Kids may love their Pokemons today, but there’s still room for a few old-fashioned toys in their play-chest. Some of them may even have Croatia as their place of origin, as the country’s Zagorje region has a very strong tradition of manufacturing toys. As a matter of fact, this industry is so vital that UNESCO added it to its list of Intangible Cultural Heritage.
But long before traditional toys of Zagorje became a part of world heritage, Ana and Slavko Ivanic were doing their best to keep them on the market. This senior couple of toy manufacturers celebrates seven decades in the industry, and their small facility has been putting smiles on kid faces ever since Slavko made his first item. “It was a small red guitar, and the only toy I will never sell,” the old master of craft explained to Croatia Times source. “Maybe I made better toys after it, and some sold quite well, but the tiny instrument is what brought me to this industry. It is the thing that moved me towards toy-crafting and which made me choose it as my profession.”
Ivanic family lives in Gornja Stubica, a notable destination in Zagorje region. It is also the place from where their toys arrive. “Sometimes I got an idea for a toy in the middle of the night. Those things can’t wait, I just get out of the bed and go to workshop,” Slavko explained, claiming that imagination hasn’t been lost in decades of hard work.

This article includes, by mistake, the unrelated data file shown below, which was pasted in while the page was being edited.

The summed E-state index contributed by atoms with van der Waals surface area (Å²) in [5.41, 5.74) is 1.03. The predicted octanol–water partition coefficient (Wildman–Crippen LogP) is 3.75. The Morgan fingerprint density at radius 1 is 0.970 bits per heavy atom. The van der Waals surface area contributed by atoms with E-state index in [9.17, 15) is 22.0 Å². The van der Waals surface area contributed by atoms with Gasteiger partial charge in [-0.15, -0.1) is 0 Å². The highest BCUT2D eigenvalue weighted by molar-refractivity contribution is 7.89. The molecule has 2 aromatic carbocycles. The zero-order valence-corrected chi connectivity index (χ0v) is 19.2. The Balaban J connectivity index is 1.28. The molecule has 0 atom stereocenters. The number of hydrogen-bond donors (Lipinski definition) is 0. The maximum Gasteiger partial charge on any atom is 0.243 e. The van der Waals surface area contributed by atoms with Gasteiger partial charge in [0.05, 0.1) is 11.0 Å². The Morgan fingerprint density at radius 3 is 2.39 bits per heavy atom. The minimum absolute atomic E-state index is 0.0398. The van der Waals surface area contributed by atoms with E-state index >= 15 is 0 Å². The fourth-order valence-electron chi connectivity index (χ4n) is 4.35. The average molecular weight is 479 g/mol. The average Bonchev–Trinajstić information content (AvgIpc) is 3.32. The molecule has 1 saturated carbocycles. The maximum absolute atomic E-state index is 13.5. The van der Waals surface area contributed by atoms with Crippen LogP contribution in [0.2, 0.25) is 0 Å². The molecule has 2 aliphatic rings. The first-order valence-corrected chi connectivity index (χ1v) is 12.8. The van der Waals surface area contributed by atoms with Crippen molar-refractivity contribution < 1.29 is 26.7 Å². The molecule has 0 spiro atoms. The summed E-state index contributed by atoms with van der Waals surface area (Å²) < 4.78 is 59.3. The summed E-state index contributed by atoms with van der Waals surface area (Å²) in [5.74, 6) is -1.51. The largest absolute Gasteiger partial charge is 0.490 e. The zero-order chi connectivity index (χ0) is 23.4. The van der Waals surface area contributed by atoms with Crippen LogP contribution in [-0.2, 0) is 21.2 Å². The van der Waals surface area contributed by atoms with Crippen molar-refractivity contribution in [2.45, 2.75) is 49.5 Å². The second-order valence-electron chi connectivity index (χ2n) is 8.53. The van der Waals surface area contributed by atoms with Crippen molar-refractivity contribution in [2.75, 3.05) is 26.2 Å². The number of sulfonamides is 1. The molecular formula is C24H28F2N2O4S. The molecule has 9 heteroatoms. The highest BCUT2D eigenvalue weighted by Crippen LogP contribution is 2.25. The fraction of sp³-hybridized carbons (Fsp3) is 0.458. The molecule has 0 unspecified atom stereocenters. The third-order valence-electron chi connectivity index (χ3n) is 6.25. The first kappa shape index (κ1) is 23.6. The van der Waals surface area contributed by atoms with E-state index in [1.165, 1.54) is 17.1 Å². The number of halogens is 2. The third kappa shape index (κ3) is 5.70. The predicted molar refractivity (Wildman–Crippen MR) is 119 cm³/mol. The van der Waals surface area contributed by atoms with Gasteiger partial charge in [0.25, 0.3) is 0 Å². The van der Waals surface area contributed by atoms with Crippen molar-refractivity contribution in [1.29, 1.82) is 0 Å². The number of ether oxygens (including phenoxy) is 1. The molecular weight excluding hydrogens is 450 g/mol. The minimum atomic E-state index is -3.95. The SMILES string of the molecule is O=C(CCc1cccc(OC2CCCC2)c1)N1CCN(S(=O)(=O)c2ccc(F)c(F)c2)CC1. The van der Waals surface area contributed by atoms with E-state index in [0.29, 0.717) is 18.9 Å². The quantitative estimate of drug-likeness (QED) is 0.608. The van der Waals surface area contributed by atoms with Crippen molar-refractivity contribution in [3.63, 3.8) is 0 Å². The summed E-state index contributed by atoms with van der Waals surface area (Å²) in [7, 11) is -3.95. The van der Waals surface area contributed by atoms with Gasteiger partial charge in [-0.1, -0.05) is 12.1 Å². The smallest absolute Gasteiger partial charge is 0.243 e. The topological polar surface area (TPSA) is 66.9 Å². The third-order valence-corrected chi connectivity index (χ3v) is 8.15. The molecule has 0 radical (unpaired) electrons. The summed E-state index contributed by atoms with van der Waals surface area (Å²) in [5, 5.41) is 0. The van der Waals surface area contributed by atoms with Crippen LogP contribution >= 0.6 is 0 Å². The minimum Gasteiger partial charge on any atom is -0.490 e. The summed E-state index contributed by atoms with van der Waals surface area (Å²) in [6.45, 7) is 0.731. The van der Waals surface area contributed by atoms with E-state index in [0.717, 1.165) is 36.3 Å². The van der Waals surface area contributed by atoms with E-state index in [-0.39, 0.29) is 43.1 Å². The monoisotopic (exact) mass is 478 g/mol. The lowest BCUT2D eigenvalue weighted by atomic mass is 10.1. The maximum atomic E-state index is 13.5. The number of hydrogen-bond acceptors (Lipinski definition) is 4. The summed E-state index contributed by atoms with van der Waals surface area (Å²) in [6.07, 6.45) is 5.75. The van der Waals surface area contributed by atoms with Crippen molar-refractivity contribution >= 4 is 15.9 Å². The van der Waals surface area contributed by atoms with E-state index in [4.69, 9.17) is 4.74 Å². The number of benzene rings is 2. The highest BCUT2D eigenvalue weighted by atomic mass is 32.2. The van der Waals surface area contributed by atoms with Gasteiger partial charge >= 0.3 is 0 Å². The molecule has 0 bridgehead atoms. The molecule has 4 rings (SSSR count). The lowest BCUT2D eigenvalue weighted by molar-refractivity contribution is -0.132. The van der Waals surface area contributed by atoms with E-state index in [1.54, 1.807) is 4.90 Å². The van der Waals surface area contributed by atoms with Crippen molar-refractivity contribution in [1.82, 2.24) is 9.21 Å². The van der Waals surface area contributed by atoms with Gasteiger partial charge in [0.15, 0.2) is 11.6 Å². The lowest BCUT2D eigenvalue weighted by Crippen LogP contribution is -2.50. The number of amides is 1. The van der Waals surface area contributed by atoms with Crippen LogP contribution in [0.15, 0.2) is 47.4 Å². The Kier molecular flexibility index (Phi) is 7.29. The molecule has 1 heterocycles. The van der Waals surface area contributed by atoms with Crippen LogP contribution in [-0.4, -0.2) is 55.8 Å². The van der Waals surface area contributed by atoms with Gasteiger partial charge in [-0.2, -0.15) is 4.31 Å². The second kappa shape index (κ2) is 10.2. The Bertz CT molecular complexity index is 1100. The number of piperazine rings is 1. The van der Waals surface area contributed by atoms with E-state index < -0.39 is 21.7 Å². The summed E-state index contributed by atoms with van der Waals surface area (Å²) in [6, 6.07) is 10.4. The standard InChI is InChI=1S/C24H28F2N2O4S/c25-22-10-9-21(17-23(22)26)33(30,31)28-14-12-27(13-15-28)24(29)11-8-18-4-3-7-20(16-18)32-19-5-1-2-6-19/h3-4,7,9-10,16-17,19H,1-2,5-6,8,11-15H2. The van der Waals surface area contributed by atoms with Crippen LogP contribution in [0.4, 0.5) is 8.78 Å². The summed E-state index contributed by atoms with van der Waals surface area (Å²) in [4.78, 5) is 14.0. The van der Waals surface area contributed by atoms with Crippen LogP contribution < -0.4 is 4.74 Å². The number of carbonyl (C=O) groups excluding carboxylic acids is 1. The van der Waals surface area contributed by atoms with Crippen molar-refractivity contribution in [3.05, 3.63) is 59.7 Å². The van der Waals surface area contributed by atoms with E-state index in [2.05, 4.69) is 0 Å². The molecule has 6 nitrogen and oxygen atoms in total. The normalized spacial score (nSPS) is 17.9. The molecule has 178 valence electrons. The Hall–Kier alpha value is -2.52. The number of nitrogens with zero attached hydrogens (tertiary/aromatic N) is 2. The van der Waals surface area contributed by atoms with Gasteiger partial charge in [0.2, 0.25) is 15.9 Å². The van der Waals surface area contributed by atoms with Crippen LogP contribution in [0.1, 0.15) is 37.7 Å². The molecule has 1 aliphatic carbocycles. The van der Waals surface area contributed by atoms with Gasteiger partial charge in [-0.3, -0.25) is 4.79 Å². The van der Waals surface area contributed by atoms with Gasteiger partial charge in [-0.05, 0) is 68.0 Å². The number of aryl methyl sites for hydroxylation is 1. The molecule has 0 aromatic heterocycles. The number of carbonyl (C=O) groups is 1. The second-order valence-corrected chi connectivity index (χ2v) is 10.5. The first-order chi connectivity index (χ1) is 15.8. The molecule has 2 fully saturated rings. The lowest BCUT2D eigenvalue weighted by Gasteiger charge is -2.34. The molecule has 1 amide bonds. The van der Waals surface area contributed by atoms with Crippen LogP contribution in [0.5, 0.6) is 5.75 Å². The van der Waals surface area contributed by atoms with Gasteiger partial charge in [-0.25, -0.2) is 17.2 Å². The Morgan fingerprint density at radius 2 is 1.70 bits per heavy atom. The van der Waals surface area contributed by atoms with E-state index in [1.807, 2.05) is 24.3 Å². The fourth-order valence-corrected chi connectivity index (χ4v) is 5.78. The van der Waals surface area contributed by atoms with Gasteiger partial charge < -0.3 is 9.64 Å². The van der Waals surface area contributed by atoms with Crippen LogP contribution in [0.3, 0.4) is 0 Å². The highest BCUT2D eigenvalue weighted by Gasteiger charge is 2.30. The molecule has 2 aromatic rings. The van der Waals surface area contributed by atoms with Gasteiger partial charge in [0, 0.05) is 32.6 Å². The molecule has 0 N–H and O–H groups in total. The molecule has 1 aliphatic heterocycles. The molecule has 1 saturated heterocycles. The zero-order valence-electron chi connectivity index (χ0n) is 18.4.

Most of the toys are made of wood. Slavko is tasked with carpentry while Ana provides toys with color and decorations. All items on their shelves are original and designed by their own wits. Toys are of various kind- most popular are small sword and mace replicas that were inspired by Peasant Revolt of Zagorje in 16th century. Other notable items include a heart-shaped birdhouse that feathery animals love to dwell in and a small wooden bird that claps wings while being moved.
Ivanic family sells its wares next to Gubec Linden Tree or in neighboring Peasant’s Revolt Museum. They often visit Sljeme peak and make a small selling stand next to Puntijarka. Sometimes they visit other places, carrying the toys in the back trunk of their car. In addition to toys, they sell small kitchen decorations and other wooden things.
Slavko is disappointed that not many young people are interested in this line of work. The future of traditional toys in Zagorje may be at risk. However, since he literally can’t meet the demand and sells every toy he makes in advance, chances are that situation is far from critical. The wooden claps won’t be leaving Croatian children rooms for the time being.
Photo: Marko Todorov / CROPIX